Probably the most significant change during 2011 was the sale of our wireless internet business to Digis, after being one of the first companies in southeast Idaho to offer wireless internet over 10 years ago. We made this decision primarily so that we could focus on our core business of growing our fiber optic network in Idaho and developing our wired internet products, including our cable and DSL technologies. The money from the sale would be reinvested into developing the products where we have a real competitive advantage. Read more about this move at: http://blog.directcom.com/2011/10/13/sale-of-wireless-internet-assets-to-digis/

Immediately after the sale of our wireless business, we launched the ESPN3 broadband channel for our high-speed customers in Idaho. 2011 turned out to be a great year to offer ESPN3, because BYU football, which many of our customers follow, went independent largely on an ESPN broadcasting contract, and so most of their games were streamed online on ESPN3 this year.

We were also kept very busy working with the three major national mobile phone providers to construct and deliver fiber optic service to most of the cell phone towers in the area, so that they could offer more data to their customers, and we also now wholesale broadband service to most of our competitors in the area. Without an extensive fiber optic network, our rural economy in Idaho would not be able to function in this information age. As our tagline claims, we are the future of broadband technology in the rural areas we serve.

Sale of Wireless Internet Assets to Digis

Ten years ago, Direct Communications became one of the first companies in southeast Idaho to offer wireless internet. Since then, both our business and the broadband industry as a whole have changed dramatically.  We have decided that in order to move our business forward more effectively, we will be selling our wireless internet assets in Idaho to our friends at Digis, who specialize purely in wireless internet, so that we can focus on our core business of growing our fiber optic network in Idaho and developing our wired internet products, including our cable and DSL technologies. Basically, we want to focus on the things that we do best, and on the products where we have a real competitive advantage.

Please note that this sale does not include any cable, DSL, fiber, mobile wireless (cell phone), or Syringa Wireless assets, or our wireless customers on Digital Bridge (DBC) networks. So, to most of our customers, while this sale will not affect your wired internet service, we wanted to explain why this is good for your future with Direct Communications.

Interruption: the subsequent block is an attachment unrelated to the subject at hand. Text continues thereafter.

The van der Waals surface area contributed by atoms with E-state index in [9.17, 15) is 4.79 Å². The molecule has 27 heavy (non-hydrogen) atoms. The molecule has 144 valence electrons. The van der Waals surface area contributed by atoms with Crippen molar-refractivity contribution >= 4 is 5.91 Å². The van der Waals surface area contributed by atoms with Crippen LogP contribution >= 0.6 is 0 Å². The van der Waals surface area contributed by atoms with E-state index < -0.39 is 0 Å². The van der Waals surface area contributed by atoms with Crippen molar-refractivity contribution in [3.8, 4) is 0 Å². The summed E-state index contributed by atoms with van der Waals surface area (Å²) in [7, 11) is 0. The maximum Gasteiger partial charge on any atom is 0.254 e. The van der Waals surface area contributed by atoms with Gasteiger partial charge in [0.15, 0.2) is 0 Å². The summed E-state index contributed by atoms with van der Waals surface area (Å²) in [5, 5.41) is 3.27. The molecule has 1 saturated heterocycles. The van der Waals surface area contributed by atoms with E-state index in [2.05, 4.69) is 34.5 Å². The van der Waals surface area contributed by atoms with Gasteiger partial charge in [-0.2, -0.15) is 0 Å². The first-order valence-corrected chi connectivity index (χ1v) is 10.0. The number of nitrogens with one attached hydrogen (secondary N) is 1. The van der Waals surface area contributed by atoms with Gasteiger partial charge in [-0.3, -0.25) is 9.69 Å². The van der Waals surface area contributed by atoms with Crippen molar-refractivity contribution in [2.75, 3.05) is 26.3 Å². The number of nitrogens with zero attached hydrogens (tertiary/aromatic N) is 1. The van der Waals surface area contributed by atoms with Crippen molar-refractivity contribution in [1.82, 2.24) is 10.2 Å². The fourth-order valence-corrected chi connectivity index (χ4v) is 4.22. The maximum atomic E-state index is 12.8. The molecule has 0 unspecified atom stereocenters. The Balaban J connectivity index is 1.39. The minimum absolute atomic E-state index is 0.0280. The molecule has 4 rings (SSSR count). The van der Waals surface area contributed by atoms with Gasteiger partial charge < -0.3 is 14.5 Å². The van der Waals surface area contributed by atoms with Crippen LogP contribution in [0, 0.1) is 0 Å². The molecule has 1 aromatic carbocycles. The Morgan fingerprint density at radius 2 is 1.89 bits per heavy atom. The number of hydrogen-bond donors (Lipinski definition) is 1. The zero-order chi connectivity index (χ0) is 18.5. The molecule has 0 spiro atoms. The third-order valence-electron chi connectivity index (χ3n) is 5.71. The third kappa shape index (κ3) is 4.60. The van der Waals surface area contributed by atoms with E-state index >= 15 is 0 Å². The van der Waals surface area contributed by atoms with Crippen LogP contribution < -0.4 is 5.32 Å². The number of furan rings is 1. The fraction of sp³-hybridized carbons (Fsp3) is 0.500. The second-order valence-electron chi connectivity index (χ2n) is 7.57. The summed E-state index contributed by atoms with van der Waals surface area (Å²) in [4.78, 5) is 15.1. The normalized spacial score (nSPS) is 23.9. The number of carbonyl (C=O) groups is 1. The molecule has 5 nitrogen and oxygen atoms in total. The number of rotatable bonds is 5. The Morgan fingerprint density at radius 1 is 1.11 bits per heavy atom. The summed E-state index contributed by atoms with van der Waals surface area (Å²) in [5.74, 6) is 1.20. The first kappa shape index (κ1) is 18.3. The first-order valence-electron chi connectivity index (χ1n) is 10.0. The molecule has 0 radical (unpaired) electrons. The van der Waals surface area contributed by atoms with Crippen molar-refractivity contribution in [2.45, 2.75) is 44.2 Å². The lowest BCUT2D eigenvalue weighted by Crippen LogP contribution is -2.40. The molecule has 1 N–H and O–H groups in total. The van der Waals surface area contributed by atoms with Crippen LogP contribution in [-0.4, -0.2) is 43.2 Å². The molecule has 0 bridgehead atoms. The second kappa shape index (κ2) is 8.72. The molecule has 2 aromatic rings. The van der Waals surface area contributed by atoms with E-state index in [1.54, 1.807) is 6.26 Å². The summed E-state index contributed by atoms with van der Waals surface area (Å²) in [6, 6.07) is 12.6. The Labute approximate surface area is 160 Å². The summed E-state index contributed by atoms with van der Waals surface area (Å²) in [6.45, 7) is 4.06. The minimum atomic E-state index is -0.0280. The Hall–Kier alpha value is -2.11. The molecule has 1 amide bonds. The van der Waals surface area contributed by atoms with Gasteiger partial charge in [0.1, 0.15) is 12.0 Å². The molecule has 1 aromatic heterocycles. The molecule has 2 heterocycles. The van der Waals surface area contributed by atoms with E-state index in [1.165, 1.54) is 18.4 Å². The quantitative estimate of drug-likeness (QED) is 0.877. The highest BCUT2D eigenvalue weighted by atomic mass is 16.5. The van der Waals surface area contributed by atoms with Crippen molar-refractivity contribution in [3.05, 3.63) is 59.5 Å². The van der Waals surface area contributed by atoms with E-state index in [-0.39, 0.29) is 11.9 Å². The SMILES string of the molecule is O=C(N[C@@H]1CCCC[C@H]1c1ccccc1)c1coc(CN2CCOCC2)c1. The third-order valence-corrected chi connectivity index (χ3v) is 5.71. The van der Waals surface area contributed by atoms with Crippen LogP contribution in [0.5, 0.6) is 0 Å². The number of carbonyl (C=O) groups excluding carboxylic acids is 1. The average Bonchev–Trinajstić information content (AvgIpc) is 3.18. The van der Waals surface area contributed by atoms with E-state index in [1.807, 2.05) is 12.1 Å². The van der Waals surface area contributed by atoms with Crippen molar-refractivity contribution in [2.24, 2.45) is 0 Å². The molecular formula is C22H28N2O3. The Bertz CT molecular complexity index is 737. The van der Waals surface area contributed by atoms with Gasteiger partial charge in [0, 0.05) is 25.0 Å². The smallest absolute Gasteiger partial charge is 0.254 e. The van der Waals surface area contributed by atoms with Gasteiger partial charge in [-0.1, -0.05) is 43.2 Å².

Some of our customers have expressed concerns such as: Why are you selling the wireless business? What is the future of Direct Communications?

Jeremy Smith, General Manger of Direct Communications in Idaho, sent out the following memo regarding these concerns:

“I wanted to let everyone know about the sale of our fixed wireless assets (not cell phone).  A few months back, we were approached by a company (Digis) to buy our wireless customers.  We did not go out and look for a buyer.  We did evaluate their offer and believe it to be best to sell this particular asset.  The proceeds of the sale will go toward growing the company’s other networks.

It always makes employees and customers nervous when things happen such as this.  So, I believe it important to explain things to all of you. I just want to emphasize, the sale was not essential from a financial point of view, but we figured it to be the best thing at this time as we look towards the future direction of the broadband industry.

In the future, people will probably have two internet connections:
1. a capped mobile data solution, and
2. an uncapped and reliable fixed service for streaming data, video, and future services.  We will be the solution for a fixed home and business internet service.  We should be able to accomplish this with our cable, fiber, and DSL networks. Though fixed wireless is considered a broadband service, I believe the bandwidth to be too limited for the amount of bandwidth needed in the short future (both in quantity and quality).

We have some exciting, positive times ahead.  Let’s make our wired networks the best in Idaho!”

Please understand, we are doing this to strengthen our business, and move in the direction we see the future of broadband service going. Fiber Optics is the future of the internet, the future of our company, and the future of rural broadband. Someday, we will have fiber optic cable to every home in our phone exchange areas, and hopefully to as many homes as possible in our cable areas.